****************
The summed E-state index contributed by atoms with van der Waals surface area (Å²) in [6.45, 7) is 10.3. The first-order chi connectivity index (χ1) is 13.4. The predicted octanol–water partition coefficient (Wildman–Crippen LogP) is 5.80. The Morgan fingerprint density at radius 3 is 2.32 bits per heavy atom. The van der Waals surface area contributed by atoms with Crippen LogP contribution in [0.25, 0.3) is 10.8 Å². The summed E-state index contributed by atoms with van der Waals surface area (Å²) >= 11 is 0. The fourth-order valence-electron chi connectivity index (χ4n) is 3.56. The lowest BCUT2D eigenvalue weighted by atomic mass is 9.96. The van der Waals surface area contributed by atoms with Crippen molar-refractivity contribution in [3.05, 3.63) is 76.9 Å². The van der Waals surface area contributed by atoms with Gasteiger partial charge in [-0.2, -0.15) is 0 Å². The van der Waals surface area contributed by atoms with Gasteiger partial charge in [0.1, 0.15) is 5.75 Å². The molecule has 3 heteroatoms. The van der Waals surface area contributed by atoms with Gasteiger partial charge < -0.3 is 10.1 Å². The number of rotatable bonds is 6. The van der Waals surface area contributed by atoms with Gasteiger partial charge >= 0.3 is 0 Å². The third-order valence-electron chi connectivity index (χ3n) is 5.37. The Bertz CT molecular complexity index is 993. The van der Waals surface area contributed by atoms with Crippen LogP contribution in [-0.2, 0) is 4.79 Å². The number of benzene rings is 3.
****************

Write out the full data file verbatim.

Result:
The summed E-state index contributed by atoms with van der Waals surface area (Å²) in [6.45, 7) is 10.3. The first-order chi connectivity index (χ1) is 13.4. The predicted octanol–water partition coefficient (Wildman–Crippen LogP) is 5.80. The Morgan fingerprint density at radius 3 is 2.32 bits per heavy atom. The van der Waals surface area contributed by atoms with Crippen LogP contribution in [0.25, 0.3) is 10.8 Å². The summed E-state index contributed by atoms with van der Waals surface area (Å²) >= 11 is 0. The fourth-order valence-electron chi connectivity index (χ4n) is 3.56. The lowest BCUT2D eigenvalue weighted by atomic mass is 9.96. The van der Waals surface area contributed by atoms with Crippen molar-refractivity contribution in [3.05, 3.63) is 76.9 Å². The van der Waals surface area contributed by atoms with Gasteiger partial charge in [-0.2, -0.15) is 0 Å². The van der Waals surface area contributed by atoms with Gasteiger partial charge in [0.1, 0.15) is 5.75 Å². The molecule has 3 heteroatoms. The van der Waals surface area contributed by atoms with Gasteiger partial charge < -0.3 is 10.1 Å². The number of rotatable bonds is 6. The van der Waals surface area contributed by atoms with Gasteiger partial charge >= 0.3 is 0 Å². The third-order valence-electron chi connectivity index (χ3n) is 5.37. The Bertz CT molecular complexity index is 993. The van der Waals surface area contributed by atoms with Crippen LogP contribution in [-0.2, 0) is 4.79 Å². The number of benzene rings is 3.